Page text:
Again, after a game you’ll have chicken fillet and rice. It’s all about your protein and your carbohydrates, replenishing any you’ve lost over the 90 minutes. If you’re playing three games like in the Championship, you have to get that right, straight after a game. The guys have a pre-shaken protein shake for you too.
It’s worth mentioning you’re on the protein after every session, every game. It’s sitting there waiting for you at your locker. You can’t get away with it, when I was in Germany they tested my blood levels and told me I was low on carbohydrates. They watch everything!
They speak about your intake of red meats too, they want players to have plenty of testosterone, because that’s what makes you aggressive.
When it comes to post-match though, we always used to get jealous of other teams because they’d have pizzas! It’s because they were just so keen on players getting the food in straight after a game as fast as possible.
Most coaches won’t have it though, if you’re getting beaten then you’ve got a pizza waiting for you on the coach it’s like a treat! I tell you one thing though, I can’t imagine Man City finishing their Champions League games and tucking into a Dominoes!
So it’s safe to say you endorse the fact that it’s essential for an aspiring or current player to look after their diet?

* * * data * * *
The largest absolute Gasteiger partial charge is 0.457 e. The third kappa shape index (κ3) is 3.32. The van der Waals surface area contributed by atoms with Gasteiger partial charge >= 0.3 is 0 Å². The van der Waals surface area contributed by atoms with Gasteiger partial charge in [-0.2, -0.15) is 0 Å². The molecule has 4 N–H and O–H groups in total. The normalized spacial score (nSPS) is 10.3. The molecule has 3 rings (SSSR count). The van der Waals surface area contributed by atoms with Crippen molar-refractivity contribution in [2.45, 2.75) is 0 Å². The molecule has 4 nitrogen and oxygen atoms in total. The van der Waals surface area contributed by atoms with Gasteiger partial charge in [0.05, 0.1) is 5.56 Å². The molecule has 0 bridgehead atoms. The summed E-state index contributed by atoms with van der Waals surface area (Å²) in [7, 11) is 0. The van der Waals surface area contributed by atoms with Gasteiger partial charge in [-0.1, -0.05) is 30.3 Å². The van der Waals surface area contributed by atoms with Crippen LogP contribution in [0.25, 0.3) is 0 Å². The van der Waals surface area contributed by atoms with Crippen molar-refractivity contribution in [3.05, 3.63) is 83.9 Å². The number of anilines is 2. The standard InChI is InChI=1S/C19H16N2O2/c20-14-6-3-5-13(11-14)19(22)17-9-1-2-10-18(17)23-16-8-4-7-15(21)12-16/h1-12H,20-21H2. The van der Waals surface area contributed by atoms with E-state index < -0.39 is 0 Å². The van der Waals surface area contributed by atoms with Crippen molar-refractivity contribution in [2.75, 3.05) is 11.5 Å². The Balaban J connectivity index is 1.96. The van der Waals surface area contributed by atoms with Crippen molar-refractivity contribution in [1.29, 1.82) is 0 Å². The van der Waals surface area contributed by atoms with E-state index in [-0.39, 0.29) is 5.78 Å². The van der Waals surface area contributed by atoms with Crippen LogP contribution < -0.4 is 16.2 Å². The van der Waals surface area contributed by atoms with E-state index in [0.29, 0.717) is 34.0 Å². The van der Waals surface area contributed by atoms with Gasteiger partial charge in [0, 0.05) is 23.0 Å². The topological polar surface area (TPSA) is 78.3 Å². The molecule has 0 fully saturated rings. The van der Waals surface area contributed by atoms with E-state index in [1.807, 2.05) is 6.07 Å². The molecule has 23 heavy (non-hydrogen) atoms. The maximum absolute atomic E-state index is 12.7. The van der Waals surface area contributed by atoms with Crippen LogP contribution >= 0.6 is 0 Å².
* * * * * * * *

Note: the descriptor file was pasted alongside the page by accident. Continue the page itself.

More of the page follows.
Listen, it’s massive. You see when you’re not playing anymore, you take your diet for granted, because you didn’t realise just how elite you were! I wasn’t educated on that side of things, I only started to learn about it in Germany, getting your fat percentage low and all that.
At Norwich, Darren Huckerby was a phenomenal athlete. He was an absolute machine. However, he was different in his approach – sometimes Hucks would never have lunch at the training ground. He would perhaps take a slice of cake or a coffee, then he’d concentrate on his main meal at dinner time. He felt when he was eating his lunch he was loading up a little too much. But his way worked too, you see the calibre of player Hucks used to be, he used to be such an inspiration to everyone. When he took his shirt off after a game, he just looked like a Premiership player – he was in incredible shape.
To be honest, I definitely think Protrition would be beneficial to the players. Especially for example you’ve got a younger player, they’re maybe not going to be the type of person that knows how to cook all the best stuff. If you can get your meals in at dinner time from Protrition especially, it’s going to be beneficial. Luckily I’ve got a wonderful wife who’s a great cook, so that helps!